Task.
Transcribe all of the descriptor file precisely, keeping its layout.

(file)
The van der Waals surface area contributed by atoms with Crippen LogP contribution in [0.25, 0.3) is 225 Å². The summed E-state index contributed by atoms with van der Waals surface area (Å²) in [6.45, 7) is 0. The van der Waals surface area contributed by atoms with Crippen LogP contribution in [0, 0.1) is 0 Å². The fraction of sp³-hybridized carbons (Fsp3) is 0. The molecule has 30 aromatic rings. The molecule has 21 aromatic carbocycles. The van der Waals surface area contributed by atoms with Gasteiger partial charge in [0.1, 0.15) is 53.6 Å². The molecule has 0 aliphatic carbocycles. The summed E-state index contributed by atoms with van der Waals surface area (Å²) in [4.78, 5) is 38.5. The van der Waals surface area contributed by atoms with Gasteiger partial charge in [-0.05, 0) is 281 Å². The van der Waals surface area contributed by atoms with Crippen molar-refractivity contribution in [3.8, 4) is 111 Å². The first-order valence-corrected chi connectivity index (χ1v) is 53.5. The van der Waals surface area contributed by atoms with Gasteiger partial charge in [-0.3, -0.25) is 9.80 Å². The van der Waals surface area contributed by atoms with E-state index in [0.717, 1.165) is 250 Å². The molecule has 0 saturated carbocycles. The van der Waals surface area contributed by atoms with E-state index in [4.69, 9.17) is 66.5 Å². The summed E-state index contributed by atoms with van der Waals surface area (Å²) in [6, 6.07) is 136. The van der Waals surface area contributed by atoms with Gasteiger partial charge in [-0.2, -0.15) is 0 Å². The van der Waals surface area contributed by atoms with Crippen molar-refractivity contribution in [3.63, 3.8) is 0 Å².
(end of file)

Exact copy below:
The van der Waals surface area contributed by atoms with Crippen LogP contribution in [0.25, 0.3) is 225 Å². The summed E-state index contributed by atoms with van der Waals surface area (Å²) in [6.45, 7) is 0. The van der Waals surface area contributed by atoms with Crippen LogP contribution in [0, 0.1) is 0 Å². The fraction of sp³-hybridized carbons (Fsp3) is 0. The molecule has 30 aromatic rings. The molecule has 21 aromatic carbocycles. The van der Waals surface area contributed by atoms with Gasteiger partial charge in [0.1, 0.15) is 53.6 Å². The molecule has 0 aliphatic carbocycles. The summed E-state index contributed by atoms with van der Waals surface area (Å²) in [4.78, 5) is 38.5. The van der Waals surface area contributed by atoms with Gasteiger partial charge in [-0.05, 0) is 281 Å². The van der Waals surface area contributed by atoms with Crippen molar-refractivity contribution in [3.8, 4) is 111 Å². The first-order valence-corrected chi connectivity index (χ1v) is 53.5. The van der Waals surface area contributed by atoms with Gasteiger partial charge in [-0.3, -0.25) is 9.80 Å². The van der Waals surface area contributed by atoms with E-state index in [0.717, 1.165) is 250 Å². The molecule has 0 saturated carbocycles. The van der Waals surface area contributed by atoms with E-state index in [4.69, 9.17) is 66.5 Å². The summed E-state index contributed by atoms with van der Waals surface area (Å²) in [6, 6.07) is 136. The van der Waals surface area contributed by atoms with Gasteiger partial charge in [-0.2, -0.15) is 0 Å². The van der Waals surface area contributed by atoms with Crippen molar-refractivity contribution in [3.63, 3.8) is 0 Å².